By Claire W. Staley
As a writer, I am familiar with this common ailment: Writer’s Block. When it attacks it can make your manuscript seem like the worst in the world. It’s frustrating, miserable, and kinda makes you want to throw your entire manuscript out.
Don’t do that. Instead, breathe, and then think about the following.
First of all, keep writing. The most important thing is not to stop and take a break. Set a timer for yourself and keep writing. I don’t care if you write four paragraphs of “la, la, la, la, la…” or “weeeeeeee,” you need to keep putting letters on the page, because if you stop writing you may never return.
Second, my moments of inspiration often happen when I’m neck-deep in other, necessary, work. For example, my most creative inspirations often come while I’m in my calculus II class. I’m so disinterested in what I’m supposed to be doing that my mind finds an alternative, which usually comes in the form of storylines. I am also inspired when I have three tests and two papers that I should be working on.
Funny how that works.
And, for me, I let it flow. Mostly because I’m passing calculus with no problem, so taking some time in my mind to fix my entire plot problem is not an unworthy cause. Listen to your body, your mind, and the little beast inside you trying to sort through millions of plot lines and make it into a seamless story.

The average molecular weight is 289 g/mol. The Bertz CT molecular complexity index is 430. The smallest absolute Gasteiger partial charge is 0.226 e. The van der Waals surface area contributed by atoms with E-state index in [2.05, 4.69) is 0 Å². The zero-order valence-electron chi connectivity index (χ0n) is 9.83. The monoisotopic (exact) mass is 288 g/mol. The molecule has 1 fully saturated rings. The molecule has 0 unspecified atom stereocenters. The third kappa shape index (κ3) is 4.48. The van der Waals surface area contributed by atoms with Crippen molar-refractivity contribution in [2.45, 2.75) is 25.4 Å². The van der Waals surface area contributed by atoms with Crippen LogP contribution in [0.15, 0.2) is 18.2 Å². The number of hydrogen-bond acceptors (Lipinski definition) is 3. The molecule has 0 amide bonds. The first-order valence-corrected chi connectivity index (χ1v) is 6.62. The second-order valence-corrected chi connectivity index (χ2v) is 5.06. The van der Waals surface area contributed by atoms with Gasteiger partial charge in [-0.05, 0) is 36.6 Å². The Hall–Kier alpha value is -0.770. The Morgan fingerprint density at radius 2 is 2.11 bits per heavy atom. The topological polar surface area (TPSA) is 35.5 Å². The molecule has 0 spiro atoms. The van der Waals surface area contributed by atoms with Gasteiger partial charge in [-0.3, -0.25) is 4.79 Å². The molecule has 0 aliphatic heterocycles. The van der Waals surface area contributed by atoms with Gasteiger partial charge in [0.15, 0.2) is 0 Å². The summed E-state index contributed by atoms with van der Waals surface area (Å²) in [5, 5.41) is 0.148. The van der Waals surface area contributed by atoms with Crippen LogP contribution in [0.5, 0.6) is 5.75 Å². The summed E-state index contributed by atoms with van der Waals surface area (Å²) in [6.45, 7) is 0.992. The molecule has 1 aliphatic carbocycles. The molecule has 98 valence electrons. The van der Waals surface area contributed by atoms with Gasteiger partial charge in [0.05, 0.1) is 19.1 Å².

Someone once said that what you do when you procrastinate might be what you should do for the rest of your life. Now me: When I’m listening to music I’m thinking about what scene in my book it would go with. When I’m rushing to class I picture myself as my main character running to/from whatever she’s running to/from. I do my homework and I think about if my character’s love interest would need to know it. I read other books and I look for inspiration for plot lines and characters. When I walk around at night I put myself into the scene where my character is sneaking around to spy on someone.
It’s my procrastination. It’s my second world. My split personality. Is it yours?
If not, that’s okay. It doesn’t have to be. But it certainly helps. I don’t know why you are writing a book, story, poem, song, or anything else, but trust that your reasons for starting are good enough to finish.